The Taste Test. After you smell it, you can taste it to make sure the temperature is appropriate. It’s not uncommon for a white wine to be too hot or too cold to one’s liking, but these are simply remedies, and should not warrant the need to send the bottle back. Simply state to the server that you prefer the bottle cooler, and they should procure an ice bucket for you tableside. Check the wine’s temperature in about 5–10 minutes and then revisit pouring into your guests’ glasses.

The Approval. Once you have ascertained that the wine is proper vintage, temperature, and without wine flaws, you can nod to your server, which will prompt them to pour the wine for your guests, and fill your glass last. You shouldn’t need to pour the wine yourself throughout the evening, as it is the server’s duty to ensure your glasses are full and everyone is satisfied. If you do prefer to pour your own wine throughout the night, it’s not a bad idea to mention that preference in the beginning.

When to send wine back: Most people think that the service steps of wine opening and tasting are so that the guest can send the wine back if they do not like it. This is not the case. By the time the bottle is opened, you own that wine! You should not try to send the bottle back just because you don’t like it — there has to be a flaw, or the wine has to be misrepresented on the menu. When you order a bottle, not a glass, you are responsible for the risk of not liking it, not the restaurant. Do not order a bottle of wine you don’t know you will like, and if you do, suck it up or give more away to your guests.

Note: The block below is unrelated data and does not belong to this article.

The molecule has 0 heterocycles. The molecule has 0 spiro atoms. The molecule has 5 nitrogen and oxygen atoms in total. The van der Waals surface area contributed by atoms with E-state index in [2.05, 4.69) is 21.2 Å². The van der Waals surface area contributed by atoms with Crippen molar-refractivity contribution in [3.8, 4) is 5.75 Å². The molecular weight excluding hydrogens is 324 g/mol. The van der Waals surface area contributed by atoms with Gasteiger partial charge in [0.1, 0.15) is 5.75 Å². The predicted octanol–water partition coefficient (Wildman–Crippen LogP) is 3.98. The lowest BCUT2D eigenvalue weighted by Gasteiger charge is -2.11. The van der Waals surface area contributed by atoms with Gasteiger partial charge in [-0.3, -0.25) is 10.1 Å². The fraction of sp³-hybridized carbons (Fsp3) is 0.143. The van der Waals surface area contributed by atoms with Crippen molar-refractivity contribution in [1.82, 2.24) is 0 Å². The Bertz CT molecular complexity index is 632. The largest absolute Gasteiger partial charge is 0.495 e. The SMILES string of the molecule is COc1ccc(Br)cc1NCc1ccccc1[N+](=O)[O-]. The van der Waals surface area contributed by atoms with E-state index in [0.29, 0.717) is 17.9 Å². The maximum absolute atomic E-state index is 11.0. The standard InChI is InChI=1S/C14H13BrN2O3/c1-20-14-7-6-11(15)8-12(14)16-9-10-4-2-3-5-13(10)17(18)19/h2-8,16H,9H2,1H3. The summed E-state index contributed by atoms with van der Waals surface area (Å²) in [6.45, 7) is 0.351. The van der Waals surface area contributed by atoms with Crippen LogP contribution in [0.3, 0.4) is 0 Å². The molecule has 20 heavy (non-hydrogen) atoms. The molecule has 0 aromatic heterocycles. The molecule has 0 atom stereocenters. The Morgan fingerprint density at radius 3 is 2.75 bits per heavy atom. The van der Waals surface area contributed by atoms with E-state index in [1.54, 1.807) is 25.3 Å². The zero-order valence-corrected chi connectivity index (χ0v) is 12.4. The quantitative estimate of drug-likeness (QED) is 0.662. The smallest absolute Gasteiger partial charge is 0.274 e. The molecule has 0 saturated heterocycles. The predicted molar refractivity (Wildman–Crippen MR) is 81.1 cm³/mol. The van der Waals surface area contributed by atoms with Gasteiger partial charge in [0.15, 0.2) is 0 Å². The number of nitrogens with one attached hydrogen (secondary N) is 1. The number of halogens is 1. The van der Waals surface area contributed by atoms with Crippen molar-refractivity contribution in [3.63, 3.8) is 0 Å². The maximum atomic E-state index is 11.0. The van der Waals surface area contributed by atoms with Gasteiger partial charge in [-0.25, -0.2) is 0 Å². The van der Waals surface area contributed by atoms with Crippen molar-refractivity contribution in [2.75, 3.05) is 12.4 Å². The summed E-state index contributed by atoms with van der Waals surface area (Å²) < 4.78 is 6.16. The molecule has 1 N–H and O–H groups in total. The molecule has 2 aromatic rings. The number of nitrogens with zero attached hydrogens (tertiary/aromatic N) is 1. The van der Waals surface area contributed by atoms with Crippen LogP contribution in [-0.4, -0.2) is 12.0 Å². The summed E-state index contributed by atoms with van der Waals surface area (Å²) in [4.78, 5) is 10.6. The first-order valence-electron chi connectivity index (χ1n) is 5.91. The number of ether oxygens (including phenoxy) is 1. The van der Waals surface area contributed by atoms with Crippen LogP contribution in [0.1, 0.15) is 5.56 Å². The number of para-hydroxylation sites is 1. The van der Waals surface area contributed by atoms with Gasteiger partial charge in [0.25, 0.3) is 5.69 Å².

Some other things you should avoid doing, even if you have seen other people do it:

  • Do not place the bottle upside down in the ice bucket to signify to the server that it is empty. RUDE! Instead, you can take the empty bottle out of the ice and place it on the table, or just leave it in the bucket upright.
  • Do not pour your own wine before pouring for each guest. If you ordered the wine, you get served last, as you are considered the host.
  • Do not aerate your wine by swirling it in the air if you are not capable of this maneuver. Instead, aerate the wine by swirling with the base of the glass on the table. It does the same thing, and you have greater control.
  • Do not get your greasy hands all over the bulb of the glass if you are eating food that is messy. If your hands are clean, and you like to hold your glass by the bulb, then go for it, but you might be curious to know that this is improper wine handling.

Wine people are people too! We didn’t always know how much we know, we had to cast fear aside to ask questions in our pursuit of knowledge.

If you don’t understand or don’t feel comfortable ordering wine in a restaurant, it’s not a bad idea to let someone else take the reigns who is. The best way to learn wine etiquette is by observing those you admire and asking questions.



Lauren Volper

@thelaurenvolperlife. Culinary school grad. Professional Wino. Retired amatuer bodybuilder. Jill of all trades, master of pun.